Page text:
Sunday, October 3, 2010

Reality: Augmented, Redefined

One of the fringe benefits of being a future-oriented dude is that I get the opportunity to denigrate subcultures which do not yet, technically, exist. Thinking about it now, the feeling I get is that one of the big subcultures of the future may well pivot around the use of augmented reality - a setup that can take the world and paint virtual information on it, like bringing up reviews of a restaurant when you point your phone at it. The beginnings of it are already available today, and it's the sort of thing that's not going to go away. It will likely change the world and twist existing cultural norms to an even greater degree than the ubiquitous cell phone has.

The sheer transformative potential of augmented reality is such that it should be approached very carefully... but we all know that's never going to happen. I mean, why bother sussing out the potential negative implications of an advancement and coming up with ways to mitigate them when this is such a cool thing? It's another headlong run toward the frontier and screw the consequences; just like how cell phone ubiquity leads to the assumption of 24/7 availability and encourages seat-of-the-pants activities over prior planning, or how ebooks are fundamentally far more vulnerable than physical books. Still, for many people, it doesn't matter: they'll put on their augemented reality shades because they just want to forget how much reality bites.

Not everyone thinks about it the same way I do. What really got me on this line of thought was a comment I found on a forum the other day, one that I think really gets to the core of the problem.

It's re-definitional to what it means to be a human.

My phone, if I take a picture of some french text it will translate it. If I wore that all the time, and it did it in real time. I can read french.

That is just one example, but it is a massive shift. We already see it. My car has a device that will overlay arrows on images of roads (a GPS) and I can never get lost.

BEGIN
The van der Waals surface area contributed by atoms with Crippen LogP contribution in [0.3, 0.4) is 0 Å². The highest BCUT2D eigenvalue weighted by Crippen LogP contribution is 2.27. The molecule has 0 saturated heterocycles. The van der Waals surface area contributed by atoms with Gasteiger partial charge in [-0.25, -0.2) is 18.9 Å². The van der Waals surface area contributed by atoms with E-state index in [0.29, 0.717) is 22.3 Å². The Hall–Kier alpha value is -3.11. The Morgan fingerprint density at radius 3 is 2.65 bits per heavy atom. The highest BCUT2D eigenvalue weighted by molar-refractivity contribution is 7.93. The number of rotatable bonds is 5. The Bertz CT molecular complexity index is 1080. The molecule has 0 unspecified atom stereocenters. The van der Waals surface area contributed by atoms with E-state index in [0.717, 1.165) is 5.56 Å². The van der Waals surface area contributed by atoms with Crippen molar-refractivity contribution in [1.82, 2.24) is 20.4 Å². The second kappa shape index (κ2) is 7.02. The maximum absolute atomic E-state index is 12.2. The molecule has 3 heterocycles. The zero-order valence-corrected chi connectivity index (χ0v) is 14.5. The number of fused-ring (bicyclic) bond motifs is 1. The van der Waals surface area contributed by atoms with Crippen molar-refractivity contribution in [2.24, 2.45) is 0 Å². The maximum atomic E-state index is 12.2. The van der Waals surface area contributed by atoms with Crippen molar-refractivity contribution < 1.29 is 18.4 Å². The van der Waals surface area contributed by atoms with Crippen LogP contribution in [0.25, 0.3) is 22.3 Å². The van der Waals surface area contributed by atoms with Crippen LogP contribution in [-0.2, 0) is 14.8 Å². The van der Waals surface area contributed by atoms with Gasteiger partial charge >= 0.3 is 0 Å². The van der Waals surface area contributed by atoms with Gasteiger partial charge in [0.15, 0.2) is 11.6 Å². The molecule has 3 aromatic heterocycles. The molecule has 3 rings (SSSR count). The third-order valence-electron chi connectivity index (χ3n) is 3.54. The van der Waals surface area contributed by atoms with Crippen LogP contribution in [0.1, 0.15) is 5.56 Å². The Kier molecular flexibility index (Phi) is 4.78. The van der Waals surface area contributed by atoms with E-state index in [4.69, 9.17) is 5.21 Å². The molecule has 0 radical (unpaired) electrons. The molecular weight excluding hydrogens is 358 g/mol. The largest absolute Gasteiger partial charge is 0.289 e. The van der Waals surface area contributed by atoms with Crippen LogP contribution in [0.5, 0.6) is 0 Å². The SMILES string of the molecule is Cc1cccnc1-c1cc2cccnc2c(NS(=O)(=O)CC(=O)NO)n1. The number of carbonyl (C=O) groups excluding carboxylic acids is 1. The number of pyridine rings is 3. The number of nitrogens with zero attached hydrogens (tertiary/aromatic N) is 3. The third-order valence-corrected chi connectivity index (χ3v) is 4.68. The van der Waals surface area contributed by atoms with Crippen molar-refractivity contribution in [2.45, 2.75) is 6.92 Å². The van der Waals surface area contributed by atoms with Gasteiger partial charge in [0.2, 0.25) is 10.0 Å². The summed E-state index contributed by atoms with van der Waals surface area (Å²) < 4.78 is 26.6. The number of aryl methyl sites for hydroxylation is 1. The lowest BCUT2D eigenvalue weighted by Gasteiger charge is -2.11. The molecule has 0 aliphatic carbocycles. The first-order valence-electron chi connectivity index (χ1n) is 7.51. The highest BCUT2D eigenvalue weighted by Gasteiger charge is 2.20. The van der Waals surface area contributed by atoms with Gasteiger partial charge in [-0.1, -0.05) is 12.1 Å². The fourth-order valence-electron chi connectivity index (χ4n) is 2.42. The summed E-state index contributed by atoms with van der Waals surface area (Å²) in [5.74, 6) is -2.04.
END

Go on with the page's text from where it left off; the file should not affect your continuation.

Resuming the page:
The line what a person knows and what humanity knows blurs.

I think the big problem here is also the one that gives the idea of the Singularity so much of its heft: the notion that, in the very near future, technology will advance to the point where it will save us from ourselves. Religions have been preaching about humanity's need for a savior for millennia, and today there are people who believe that we're about to build electronic saviors for ourselves. One of the things that worries me is the prospect of the opinion quoted above becoming mainstream.

Look - let's say you have a universal translator linked to your phone, or your shades, or your optical implant or whatever, and that it was capable of real-time translation of a language. That does not mean that you can read that language. You are just as ignorant as you were before, and you're relying on a machine to do your work for you. What happens when it spits out a bad translation that lands you in immediate trouble? Sure, you could always flag it as "bad" after the fact, but that's little consolation if it got a few of your teeth knocked out. The idea that having a GPS means you'll "never get lost" is likewise laughable - how many times have people followed GPS instructions so slavishly that they drive right into ditches?

Sure, I know that GPS is a boon to many people. Personally I prefer the traditional way: following lines on a printed map, one that never runs out of power or needs a critical software update to continue working. Do we really want to encourage a society where people just go where their machine tells them to go, rather than learning how to translate those maps on paper into maps in their heads? Why do some people seem so eager to augment reality by discounting the one right in front of their faces?

That's not even getting into the risks of making so much of our society dependent on our information infrastructure. Events like the solar storm of 1859 aren't one-of-a-kind, and delegating things you should know yourself only makes you more vulnerable, in the end.

1 comment:

  1. Our trust in technology is made without understanding its weaknesses. I grew up in an era of slide-rules. I became a teacher (no longer) just when hand calculators were affordable. I found one that always gave the wrong answers. My students couldn't believe that the calculator was wrong! I still prefer to know where I am geographically, even if a GPS disagrees and wants me to drive into a river.